The beer taps have been customized with a range of razor-sharp items from Sweeney Todd’s tool box …

I join the chow line, which is adjacent to long picnic tables where raucous groups indulge in communal gluttony. The brisket, pulled pork and Berkshire pork sausage is served on a sheet pan, which Ford slathers with different varieties of barbecue sauce …

We try a flight of whisky, where vanilla is the predominant flavor note …

Ford grabs another heaping tray of meat, this time with ribs, succulent, charred cheeks, and a slab of pork chop ….

We soar again, with a second flight of whisky. The marriage of whisky and barbecue is frankly quite thrilling, even for a couple of faux hipsters …

And, we finish with a smoky splash of Wasmund’s Single Malt Whisky from Rappahonnock County, Virginia, topped with a big, chilly ice cube.

By the way … “Fette Sau” is German for “fat pig.” I’ll let you draw your own conclusions.


©2009 T.W. Barritt All Rights Reserved

15 comments:

Susan from Food Blogga said...

Those cuts of beef are so fresh. I miss old-fashioned butcher shops here in SD. In RI we had so many to choose from, but now it's just the meat section at the supermarket.

Lydia (The Perfect Pantry) said...

Looks like you had a perfect day for your Williamsburg adventure. So much has changed in just the past few years. If I were going to live in NYC again, I'd love to live there.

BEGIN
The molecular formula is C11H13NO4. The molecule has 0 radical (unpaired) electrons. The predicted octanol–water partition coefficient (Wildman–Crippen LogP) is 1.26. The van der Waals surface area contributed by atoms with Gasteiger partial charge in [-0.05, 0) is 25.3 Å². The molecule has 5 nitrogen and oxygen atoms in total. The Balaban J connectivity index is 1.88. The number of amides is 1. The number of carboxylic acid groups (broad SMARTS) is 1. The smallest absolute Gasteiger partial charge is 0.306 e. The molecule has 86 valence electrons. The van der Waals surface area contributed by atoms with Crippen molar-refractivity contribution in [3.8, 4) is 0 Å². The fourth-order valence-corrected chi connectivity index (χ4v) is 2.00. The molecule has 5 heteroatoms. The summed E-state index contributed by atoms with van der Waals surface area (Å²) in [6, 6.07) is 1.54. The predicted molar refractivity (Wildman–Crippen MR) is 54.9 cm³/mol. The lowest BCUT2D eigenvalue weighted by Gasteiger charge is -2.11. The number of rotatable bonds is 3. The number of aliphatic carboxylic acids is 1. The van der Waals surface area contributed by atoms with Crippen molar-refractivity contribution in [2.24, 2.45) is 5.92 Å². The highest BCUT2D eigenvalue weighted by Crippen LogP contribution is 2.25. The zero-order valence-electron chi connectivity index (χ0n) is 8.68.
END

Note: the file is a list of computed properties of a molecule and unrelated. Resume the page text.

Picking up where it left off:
veron said...

What a wonderful foodie day you have. I would be in heaven!

Anonymous said...

TW-it sounds like you were eating (and drinking) enough for 3 hipsters/who would have thought that a population of twenty-somethings would look so much to the hand-crafted ways of the past to embrace the future

~~louise~~ said...

A food journey through Williamsburg at this time of year, how wonderful T.W. I haven't been there in years. Thanks for the memories, although, like Lydia said, it sure has changed...

Tera said...

T.W., LOVE the post! I'm so impressed with these small businesses -- their creativity and foodie flair. Reminds me of the crafty movement that Brooklyn-based Etsy is a major part of. Whether it's knitting or knockwurst, what is it about Brooklyn and hand-crafted?

Ginger said...

So jealous, the barbeque place looks like Heaven on Earth... Must.Visit.Now.

Maryann said...

I like how you used the term "hipster". It cracks me up.
Looks like a wonderful day to me.
xox

Mad Me-Shell said...

I can't believe I didn't know this BBQ place existed -- it looks amazing!

Interesting that you noted one of the whiskeys had a distinct vanilla flavor. After my recent visit to the Jack Daniels distillery (ahh, memories), that is the main flavor I now taste/smell in their whiskey as well (they add a hint of vanilla to their mash).

Jann said...

Oh my, what a day! How did you do all of this? What a blast into the past!!!

Lori Lynn said...

My. Kind. Of. Afternoon.

Thanks for sharing. My brother would be so jealous if he read this, he'd say, we gotta get on a plane and do THAT!
LL

Giff said...

sounds like a fun day! Sure has changed since I lived there 9 years ago, and that was hugely different from 9 years before that.

chez aurora said...

great tour of Williamsburg, and looks like you caught it on a sunny day as well. My favorite is Spuyten Duyvil for their excellent selection of Belgian brews.

T.W. Barritt at Culinary Types said...

I'm actually a little surprised that no one has asked about the cowboy boots. I just know there's a fascinating story behind that picture ...

Anonymous said...

Not a bad intro...

For custom Williamsburg tours, including food, drink, shopping and art.

http://undergroundwilliamsburg.com/